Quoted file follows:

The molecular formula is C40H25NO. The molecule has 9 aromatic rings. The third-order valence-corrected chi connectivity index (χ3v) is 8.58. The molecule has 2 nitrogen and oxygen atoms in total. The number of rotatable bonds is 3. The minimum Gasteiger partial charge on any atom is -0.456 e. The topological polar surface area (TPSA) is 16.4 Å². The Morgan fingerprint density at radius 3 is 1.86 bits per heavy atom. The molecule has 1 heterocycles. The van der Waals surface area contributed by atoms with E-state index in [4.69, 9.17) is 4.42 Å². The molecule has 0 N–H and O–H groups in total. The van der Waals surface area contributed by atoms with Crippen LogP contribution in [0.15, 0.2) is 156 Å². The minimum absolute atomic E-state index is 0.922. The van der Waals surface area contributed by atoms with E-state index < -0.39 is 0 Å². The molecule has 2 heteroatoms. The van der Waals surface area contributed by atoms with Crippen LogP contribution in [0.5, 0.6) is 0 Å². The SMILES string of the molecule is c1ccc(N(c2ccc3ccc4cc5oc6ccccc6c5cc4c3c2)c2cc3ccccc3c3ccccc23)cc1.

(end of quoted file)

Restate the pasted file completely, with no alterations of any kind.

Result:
The molecular formula is C40H25NO. The molecule has 9 aromatic rings. The third-order valence-corrected chi connectivity index (χ3v) is 8.58. The molecule has 2 nitrogen and oxygen atoms in total. The number of rotatable bonds is 3. The minimum Gasteiger partial charge on any atom is -0.456 e. The topological polar surface area (TPSA) is 16.4 Å². The Morgan fingerprint density at radius 3 is 1.86 bits per heavy atom. The molecule has 1 heterocycles. The van der Waals surface area contributed by atoms with E-state index in [4.69, 9.17) is 4.42 Å². The molecule has 0 N–H and O–H groups in total. The van der Waals surface area contributed by atoms with Crippen LogP contribution in [0.15, 0.2) is 156 Å². The minimum absolute atomic E-state index is 0.922. The van der Waals surface area contributed by atoms with E-state index < -0.39 is 0 Å². The molecule has 2 heteroatoms. The van der Waals surface area contributed by atoms with Crippen LogP contribution in [0.5, 0.6) is 0 Å². The SMILES string of the molecule is c1ccc(N(c2ccc3ccc4cc5oc6ccccc6c5cc4c3c2)c2cc3ccccc3c3ccccc23)cc1.